“Phil Kingsley,” he said. “Groomsman. Maybe we’ll be paired up?”
Or just maybe there’d be another pairing involving someone else entirely. Maybe if indeed he measured up we could persuade him to visit Airlie Falls sometime? Needing to press back thoughts of organizing this poor man’s life—and risk scaring him off—when he’d barely met me, I offered a careless shrug. “Who knows?”
Taking a sip of my drink, I watched him refill his whiskey glass before we turned to move away from the table. As I did my glance rolled over the other guests. “Are there others here at the lodge or are we wedding people the only ones?”
“Just us. Our lovely bride’s mother and stepfather have rented the whole place for the next five or six days—right up to the wedding. Of course, only the wedding party and a few close relatives are here for this.” He waved his arm to encompass the room. “Then we’ll all be transported down the mountain for what will, no doubt, be the wedding of the year. All the other guests will meet up with us down there.”
I wasn’t deaf to the slight bitterness in Phil’s tone but I didn’t want to prod what might be a sore point, so for the moment I pushed that to the side. “Ahhh so the actual wedding isn’t here? Makes sense. It’s lovely but pretty isolated and I admit I wondered how everybody else would get up here. Especially if we have any heavy snow. It took me almost as long to get up the mountain as it did to get to Colorado from Texas!” He nodded and swallowed down a hefty gulp of whiskey. Given how much Phil knew about the wedding I figured his connection to the groom must have been much close than mine to the bride, so I took the opportunity to have more of my curiosity sated. “Why are we all here anyway? I mean, it’s generous of the family, but…”
“It was the wedding planner’s idea.” He leaned in very close. “Probably added a nice chunk to his already outrageous fee.” He pulled back. “But whatever the real reason, the one he gave was that since the bride and groom came from different states and so many people would supposedly be strangers to each other it would make for a more cohesive wedding if the wedding party and immediate family had time to get to know each other in a relaxed atmosphere.”
I guess I couldn’t argue with that. Even if it was a ploy to line the pockets of the planner, the idea had merit. And who knew? Maybe this wedding would be better than the others I’d been to. Perhaps it was my sigh, or heaven forbid, surely I hadn’t spoken out loud because he side-eyed me, eyebrows raised.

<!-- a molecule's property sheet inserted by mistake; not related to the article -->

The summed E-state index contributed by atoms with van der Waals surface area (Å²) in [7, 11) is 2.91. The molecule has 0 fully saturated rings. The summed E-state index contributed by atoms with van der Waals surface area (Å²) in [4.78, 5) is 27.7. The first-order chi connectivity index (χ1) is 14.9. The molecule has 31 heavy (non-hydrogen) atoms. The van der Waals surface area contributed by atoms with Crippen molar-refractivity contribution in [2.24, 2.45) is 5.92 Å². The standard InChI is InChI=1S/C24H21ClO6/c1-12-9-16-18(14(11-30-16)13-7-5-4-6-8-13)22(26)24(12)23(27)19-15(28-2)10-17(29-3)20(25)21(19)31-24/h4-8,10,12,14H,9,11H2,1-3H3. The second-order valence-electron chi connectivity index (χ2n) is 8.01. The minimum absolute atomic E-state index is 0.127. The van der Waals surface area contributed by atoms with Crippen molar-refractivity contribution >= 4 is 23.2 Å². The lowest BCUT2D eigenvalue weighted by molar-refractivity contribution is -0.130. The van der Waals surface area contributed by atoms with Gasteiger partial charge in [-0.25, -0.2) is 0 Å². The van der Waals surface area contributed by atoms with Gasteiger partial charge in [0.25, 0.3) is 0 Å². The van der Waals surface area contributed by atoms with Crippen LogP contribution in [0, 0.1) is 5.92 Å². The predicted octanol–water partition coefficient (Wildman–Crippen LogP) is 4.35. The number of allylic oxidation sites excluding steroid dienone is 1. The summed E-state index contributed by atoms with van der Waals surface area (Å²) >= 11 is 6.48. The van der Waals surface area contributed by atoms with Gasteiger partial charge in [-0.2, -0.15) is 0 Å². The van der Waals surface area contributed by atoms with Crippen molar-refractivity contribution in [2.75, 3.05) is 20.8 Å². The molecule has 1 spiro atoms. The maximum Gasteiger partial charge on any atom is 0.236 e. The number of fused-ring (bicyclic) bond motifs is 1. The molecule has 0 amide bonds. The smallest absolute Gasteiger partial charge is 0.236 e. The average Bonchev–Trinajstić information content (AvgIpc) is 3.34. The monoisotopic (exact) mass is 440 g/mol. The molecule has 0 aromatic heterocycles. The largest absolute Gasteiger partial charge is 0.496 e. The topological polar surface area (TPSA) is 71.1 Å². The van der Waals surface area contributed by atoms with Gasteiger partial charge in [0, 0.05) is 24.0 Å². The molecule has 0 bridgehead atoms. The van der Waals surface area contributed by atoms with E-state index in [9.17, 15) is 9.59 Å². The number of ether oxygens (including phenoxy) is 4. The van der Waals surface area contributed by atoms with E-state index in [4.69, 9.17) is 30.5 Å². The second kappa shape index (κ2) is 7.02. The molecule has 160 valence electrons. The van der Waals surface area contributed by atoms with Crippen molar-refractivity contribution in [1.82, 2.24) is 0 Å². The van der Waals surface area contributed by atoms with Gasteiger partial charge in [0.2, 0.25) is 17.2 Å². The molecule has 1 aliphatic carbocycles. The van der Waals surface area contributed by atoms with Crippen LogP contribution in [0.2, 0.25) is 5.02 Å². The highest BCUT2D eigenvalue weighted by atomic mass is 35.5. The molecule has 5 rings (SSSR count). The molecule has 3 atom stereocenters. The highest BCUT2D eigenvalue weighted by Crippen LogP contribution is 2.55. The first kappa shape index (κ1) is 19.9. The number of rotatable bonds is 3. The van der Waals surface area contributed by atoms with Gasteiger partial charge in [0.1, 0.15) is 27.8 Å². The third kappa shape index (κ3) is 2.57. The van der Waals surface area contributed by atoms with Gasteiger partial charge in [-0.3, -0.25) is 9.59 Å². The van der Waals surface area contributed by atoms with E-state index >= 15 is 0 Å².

“Did I—” I couldn’t even ask and momentarily I closed my eyes—a ridiculous ploy because that was never going to erase the image of me falling into my own vat of murky skepticism. Not exactly a classy move to diss weddings at the one you’re involved in. “I’m sorry. It’s just that weddings aren’t really my thing.”
Thankfully he was grinning when he responded, “Such cynicism in one so young.”
His tone made me laugh and I relaxed. “Trust me. I still bear the scars from past experiences.” The question in his eyes nudged me on, and tossing wisdom over my shoulder, I explained. “I’ve been bridesmaid at two previous weddings. I was honored the first time, until I realized I was nothing more than a stage prop chosen because, like the other eleven bridesmaids, I was the right height and dark-haired—the perfect foil for the ice-blonde bride. She couldn’t even remember my name on the day. She married some guy with money and it certainly was a spectacle. Made all the papers and one of the glossy magazines.”
“Tell me you didn’t fall for it a second time?” His laughter was better than sympathy and I appreciated it.
Glumly I nodded. “Almost the same scenario.” Disbelief carried on his responding chuckle. “In my defense I thought the first had been some kind of weird anomaly. That second time I don’t know if the bride knew my name or not because she didn’t speak to me all day.”
“Well, maybe Cindy—and Dell’s—wedding will be the one that breaks the curse.” Those few words wiped away all his previous amusement and the sudden change surprised me. I was pondering how to respond but he hadn’t finished. “So here we are. All banging around a near-empty lodge for the next six days.” He raised his glass adding, “To weddings, the good, the bad—and the senseless.”
The toast was delivered softly but that didn’t hide the bitter tone that again underscored his words, and again intrigued me. “So, if you’re a groomsman then you’re a friend of Dell’s? I haven’t met him yet.”
His brow furrowed. “Dell Hueller? You haven’t missed much,” he muttered. His expression was grim and after another gulp of the amber liquid he swirled in the glass, he resumed his normal speaking voice to add, “And, no, to answer your question I’m no friend of the groom. In fact I only just met him myself today. Although…” He shook his head as though to clear it and went on. “I work with Cindy…” His voice faded yet again but after a moment he collected himself and continued. “Apparently the attendants Hueller had organized pulled out, and so a few of us who were Cindy’s invited guests were asked to step up at the last minute.”